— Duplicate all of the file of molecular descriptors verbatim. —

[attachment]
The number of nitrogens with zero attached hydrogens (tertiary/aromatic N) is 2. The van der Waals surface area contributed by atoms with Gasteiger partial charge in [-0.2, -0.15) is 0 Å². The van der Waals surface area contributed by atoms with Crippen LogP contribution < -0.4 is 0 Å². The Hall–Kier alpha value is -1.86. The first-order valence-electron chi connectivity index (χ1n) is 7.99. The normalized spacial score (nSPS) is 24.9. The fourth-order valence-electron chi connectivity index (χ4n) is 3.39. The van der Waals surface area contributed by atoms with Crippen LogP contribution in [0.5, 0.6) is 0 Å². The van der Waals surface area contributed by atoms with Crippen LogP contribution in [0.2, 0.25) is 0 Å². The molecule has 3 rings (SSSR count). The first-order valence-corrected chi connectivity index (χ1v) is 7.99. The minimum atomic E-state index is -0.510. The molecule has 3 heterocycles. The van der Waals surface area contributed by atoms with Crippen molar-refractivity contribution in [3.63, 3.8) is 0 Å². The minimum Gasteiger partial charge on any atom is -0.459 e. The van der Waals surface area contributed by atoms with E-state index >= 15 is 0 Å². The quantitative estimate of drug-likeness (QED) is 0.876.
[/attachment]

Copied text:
The number of nitrogens with zero attached hydrogens (tertiary/aromatic N) is 2. The van der Waals surface area contributed by atoms with Gasteiger partial charge in [-0.2, -0.15) is 0 Å². The van der Waals surface area contributed by atoms with Crippen LogP contribution < -0.4 is 0 Å². The Hall–Kier alpha value is -1.86. The first-order valence-electron chi connectivity index (χ1n) is 7.99. The normalized spacial score (nSPS) is 24.9. The fourth-order valence-electron chi connectivity index (χ4n) is 3.39. The van der Waals surface area contributed by atoms with Crippen LogP contribution in [0.5, 0.6) is 0 Å². The van der Waals surface area contributed by atoms with Crippen LogP contribution in [0.2, 0.25) is 0 Å². The molecule has 3 rings (SSSR count). The first-order valence-corrected chi connectivity index (χ1v) is 7.99. The minimum atomic E-state index is -0.510. The molecule has 3 heterocycles. The van der Waals surface area contributed by atoms with Crippen molar-refractivity contribution in [3.63, 3.8) is 0 Å². The minimum Gasteiger partial charge on any atom is -0.459 e. The van der Waals surface area contributed by atoms with E-state index >= 15 is 0 Å². The quantitative estimate of drug-likeness (QED) is 0.876.